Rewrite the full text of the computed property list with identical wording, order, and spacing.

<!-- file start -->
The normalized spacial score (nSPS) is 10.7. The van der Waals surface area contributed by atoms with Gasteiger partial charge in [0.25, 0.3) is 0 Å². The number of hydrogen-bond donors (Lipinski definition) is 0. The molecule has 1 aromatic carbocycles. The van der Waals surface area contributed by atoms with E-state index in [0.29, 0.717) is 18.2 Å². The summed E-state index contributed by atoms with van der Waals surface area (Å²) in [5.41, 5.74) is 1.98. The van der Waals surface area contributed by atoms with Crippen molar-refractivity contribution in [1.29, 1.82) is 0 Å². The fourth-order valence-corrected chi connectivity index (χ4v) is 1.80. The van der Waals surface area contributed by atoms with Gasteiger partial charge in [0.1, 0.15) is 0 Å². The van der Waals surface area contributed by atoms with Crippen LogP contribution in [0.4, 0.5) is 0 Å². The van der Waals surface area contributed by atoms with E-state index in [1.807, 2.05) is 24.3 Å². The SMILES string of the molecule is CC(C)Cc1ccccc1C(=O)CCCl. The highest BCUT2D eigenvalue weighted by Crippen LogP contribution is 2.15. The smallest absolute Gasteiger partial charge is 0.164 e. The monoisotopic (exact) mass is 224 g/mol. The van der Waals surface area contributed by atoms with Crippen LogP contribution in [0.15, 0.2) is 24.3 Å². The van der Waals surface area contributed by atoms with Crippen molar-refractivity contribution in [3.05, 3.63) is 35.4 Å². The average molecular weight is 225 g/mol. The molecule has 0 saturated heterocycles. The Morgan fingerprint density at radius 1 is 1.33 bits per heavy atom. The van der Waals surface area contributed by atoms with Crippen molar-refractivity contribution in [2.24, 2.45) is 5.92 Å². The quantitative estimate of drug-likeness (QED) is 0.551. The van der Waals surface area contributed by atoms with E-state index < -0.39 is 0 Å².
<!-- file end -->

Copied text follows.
The normalized spacial score (nSPS) is 10.7. The van der Waals surface area contributed by atoms with Gasteiger partial charge in [0.25, 0.3) is 0 Å². The number of hydrogen-bond donors (Lipinski definition) is 0. The molecule has 1 aromatic carbocycles. The van der Waals surface area contributed by atoms with E-state index in [0.29, 0.717) is 18.2 Å². The summed E-state index contributed by atoms with van der Waals surface area (Å²) in [5.41, 5.74) is 1.98. The van der Waals surface area contributed by atoms with Crippen molar-refractivity contribution in [1.29, 1.82) is 0 Å². The fourth-order valence-corrected chi connectivity index (χ4v) is 1.80. The van der Waals surface area contributed by atoms with Gasteiger partial charge in [0.1, 0.15) is 0 Å². The van der Waals surface area contributed by atoms with Crippen LogP contribution in [0.4, 0.5) is 0 Å². The van der Waals surface area contributed by atoms with E-state index in [1.807, 2.05) is 24.3 Å². The SMILES string of the molecule is CC(C)Cc1ccccc1C(=O)CCCl. The highest BCUT2D eigenvalue weighted by Crippen LogP contribution is 2.15. The smallest absolute Gasteiger partial charge is 0.164 e. The monoisotopic (exact) mass is 224 g/mol. The van der Waals surface area contributed by atoms with Crippen LogP contribution in [0.15, 0.2) is 24.3 Å². The van der Waals surface area contributed by atoms with Crippen molar-refractivity contribution in [3.05, 3.63) is 35.4 Å². The average molecular weight is 225 g/mol. The molecule has 0 saturated heterocycles. The Morgan fingerprint density at radius 1 is 1.33 bits per heavy atom. The van der Waals surface area contributed by atoms with Crippen molar-refractivity contribution in [2.24, 2.45) is 5.92 Å². The quantitative estimate of drug-likeness (QED) is 0.551. The van der Waals surface area contributed by atoms with E-state index < -0.39 is 0 Å².